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As Suspicion Of Food Continues To Mount, So Does Importance Of Trust

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John Ross

by John Ross / president and CEO of IGA

In the past year, we have seen evidence of what happens when trust is lost. From the sanctity of the church to the integrity of a local election, it seems everything is suspect. And this includes food. 

Americans today are more cautious about what they eat, and way more suspicious of food. And it isn’t just young Americans – shoppers of all age groups and demographics don’t trust food. In fact, 28 percent of Americans don’t trust the food and beverage industry much or at all, and less than half trust it some, according to Morning Consult.

Trust is a precious thing – it’s hard to get, but so powerful once earned. We grocers are custodians of trust, and keeping that with shoppers is an ongoing and never-ending job. So the question is – do your shoppers trust you? 

For most retailers, especially independent grocers, we intuitively believe that shoppers trust us. We take care of the community; give to nonprofits, Boy and Girl Scouts and neighborhood schools; donate food to the local food bank; hire from the community; and buy from local farmers and makers. 

But just because we know the good doesn’t mean our shoppers know. I would encourage you to ask them directly: How much do you trust my brand? What could I do to increase that trust?

The second question is the key to building a marketing plan to improve trust, which is what I am suggesting. In addition to all the other things on your plate, you should work on a plan to improve shopper trust.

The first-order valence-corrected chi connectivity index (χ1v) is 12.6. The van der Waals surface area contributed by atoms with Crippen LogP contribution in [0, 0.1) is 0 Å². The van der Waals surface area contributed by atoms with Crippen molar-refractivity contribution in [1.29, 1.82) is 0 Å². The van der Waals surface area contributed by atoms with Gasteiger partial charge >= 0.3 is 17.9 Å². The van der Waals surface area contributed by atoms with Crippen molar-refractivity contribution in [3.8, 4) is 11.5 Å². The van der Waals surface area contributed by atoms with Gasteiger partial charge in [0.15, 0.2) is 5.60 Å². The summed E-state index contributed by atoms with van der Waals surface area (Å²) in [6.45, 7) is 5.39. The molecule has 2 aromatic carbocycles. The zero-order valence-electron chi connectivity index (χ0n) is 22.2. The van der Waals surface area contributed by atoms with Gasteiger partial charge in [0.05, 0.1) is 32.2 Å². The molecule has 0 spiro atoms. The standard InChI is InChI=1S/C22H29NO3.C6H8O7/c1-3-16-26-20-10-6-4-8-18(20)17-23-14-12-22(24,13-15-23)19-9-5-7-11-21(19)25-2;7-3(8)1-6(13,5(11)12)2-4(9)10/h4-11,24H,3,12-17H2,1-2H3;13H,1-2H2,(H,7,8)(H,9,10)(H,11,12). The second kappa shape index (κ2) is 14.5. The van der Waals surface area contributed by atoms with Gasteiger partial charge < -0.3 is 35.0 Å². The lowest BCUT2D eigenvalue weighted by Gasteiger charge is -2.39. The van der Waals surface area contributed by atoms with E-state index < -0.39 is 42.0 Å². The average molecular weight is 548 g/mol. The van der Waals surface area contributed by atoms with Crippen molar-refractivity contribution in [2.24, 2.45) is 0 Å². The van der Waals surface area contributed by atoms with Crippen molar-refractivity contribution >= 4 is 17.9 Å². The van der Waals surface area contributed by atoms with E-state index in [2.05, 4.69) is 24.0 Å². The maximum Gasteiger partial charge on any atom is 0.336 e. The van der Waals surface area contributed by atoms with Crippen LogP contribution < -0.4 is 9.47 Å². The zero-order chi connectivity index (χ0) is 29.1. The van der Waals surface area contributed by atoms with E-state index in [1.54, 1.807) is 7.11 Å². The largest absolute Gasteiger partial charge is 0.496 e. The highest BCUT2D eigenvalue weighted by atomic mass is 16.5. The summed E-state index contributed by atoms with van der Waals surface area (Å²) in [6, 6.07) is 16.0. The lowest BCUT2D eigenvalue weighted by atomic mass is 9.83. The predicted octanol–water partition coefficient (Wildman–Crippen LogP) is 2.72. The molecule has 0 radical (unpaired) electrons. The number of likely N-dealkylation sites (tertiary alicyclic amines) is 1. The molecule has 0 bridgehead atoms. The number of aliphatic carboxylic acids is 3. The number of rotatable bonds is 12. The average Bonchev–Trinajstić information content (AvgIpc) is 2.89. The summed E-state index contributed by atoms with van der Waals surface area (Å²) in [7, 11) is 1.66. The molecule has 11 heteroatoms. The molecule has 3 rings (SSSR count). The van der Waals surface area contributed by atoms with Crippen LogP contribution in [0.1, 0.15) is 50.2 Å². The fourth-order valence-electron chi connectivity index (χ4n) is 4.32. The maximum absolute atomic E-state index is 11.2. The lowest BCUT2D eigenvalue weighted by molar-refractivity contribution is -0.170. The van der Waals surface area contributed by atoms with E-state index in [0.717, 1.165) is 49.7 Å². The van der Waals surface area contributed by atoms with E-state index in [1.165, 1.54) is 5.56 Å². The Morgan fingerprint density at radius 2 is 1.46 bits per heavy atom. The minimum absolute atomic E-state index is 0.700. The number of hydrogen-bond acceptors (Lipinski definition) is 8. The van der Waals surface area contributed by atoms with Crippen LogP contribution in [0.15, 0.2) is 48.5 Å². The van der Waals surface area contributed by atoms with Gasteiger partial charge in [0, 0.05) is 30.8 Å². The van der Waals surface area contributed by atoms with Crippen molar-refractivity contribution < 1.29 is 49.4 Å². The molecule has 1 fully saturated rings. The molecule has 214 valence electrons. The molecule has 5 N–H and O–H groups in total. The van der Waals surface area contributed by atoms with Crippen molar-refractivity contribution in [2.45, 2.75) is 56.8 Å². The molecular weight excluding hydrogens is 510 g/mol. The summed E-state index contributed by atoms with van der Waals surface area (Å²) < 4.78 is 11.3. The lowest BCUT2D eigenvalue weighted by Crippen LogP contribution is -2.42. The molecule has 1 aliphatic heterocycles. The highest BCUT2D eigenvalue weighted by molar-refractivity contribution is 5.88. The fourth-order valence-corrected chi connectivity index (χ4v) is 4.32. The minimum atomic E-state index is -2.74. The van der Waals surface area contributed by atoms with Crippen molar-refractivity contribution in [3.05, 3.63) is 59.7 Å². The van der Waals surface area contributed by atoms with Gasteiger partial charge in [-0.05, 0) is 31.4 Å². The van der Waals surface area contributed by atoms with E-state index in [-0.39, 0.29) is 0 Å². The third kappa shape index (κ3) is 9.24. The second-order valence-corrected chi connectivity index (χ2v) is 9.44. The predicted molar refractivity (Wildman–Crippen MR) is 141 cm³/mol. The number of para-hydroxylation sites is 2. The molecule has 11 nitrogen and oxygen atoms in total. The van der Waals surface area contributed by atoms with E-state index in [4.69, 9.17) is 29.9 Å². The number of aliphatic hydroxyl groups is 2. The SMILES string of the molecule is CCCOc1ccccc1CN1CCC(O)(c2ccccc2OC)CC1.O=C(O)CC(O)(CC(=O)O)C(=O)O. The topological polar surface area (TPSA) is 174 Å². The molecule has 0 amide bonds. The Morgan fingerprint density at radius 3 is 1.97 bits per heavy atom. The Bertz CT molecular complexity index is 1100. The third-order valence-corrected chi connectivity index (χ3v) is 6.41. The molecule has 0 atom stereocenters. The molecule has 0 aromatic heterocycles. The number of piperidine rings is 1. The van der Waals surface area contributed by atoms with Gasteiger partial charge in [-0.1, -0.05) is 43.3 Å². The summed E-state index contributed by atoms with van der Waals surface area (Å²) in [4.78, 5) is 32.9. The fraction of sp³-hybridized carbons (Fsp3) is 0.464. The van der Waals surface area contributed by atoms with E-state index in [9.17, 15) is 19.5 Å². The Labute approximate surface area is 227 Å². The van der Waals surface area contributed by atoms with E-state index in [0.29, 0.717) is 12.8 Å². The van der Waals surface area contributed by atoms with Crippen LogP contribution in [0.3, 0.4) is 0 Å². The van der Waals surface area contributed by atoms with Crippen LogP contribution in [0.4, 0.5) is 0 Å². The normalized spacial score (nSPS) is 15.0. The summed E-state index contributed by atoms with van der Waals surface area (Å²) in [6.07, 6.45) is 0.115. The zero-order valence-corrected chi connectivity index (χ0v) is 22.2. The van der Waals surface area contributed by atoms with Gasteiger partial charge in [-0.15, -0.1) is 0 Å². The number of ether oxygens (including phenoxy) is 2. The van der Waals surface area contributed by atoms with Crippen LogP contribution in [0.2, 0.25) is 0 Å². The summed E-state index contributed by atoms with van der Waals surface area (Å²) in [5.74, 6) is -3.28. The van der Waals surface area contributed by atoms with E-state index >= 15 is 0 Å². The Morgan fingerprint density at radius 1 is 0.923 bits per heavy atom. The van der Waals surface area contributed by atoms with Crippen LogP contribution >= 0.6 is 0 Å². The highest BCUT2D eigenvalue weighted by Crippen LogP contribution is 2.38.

The good news is that local grocers are in a better position to do this than any national chain. Shoppers trust regional grocers more. And because of an independent family business model and community focus, we earn some of the highest trust scores of all retailers.

But no matter how good you are, you can likely improve. My research says we do a terrible job of getting credit for our programs. 

We don’t have to start from scratch – be inspired by what other retailers do. Topping the list of trusted brands in the U.S. are two grocers, HEB and Wegmans. What do they do that gets them higher scores? What do they have in common with other non-grocery brands with high trust scores, such as Chick-fil-A, USAA and Home Depot? 

Here are some suggestions on how to do the same: be clear in communicating to employees and shoppers what you stand for; focus on what you do best; be overt about your advantages; and care about things your shoppers care about. 

In many instances, these are things we already do but don’t get credit for. That’s often because we are way too humble about promoting how we give back. But these are steps we should take because they reflect family values and could influence others to do more good and because they earn us more money. 

Twenty-six percent greater earnings for high-trust brands than low. Just 26 percent. Isn’t that a metric worth working?

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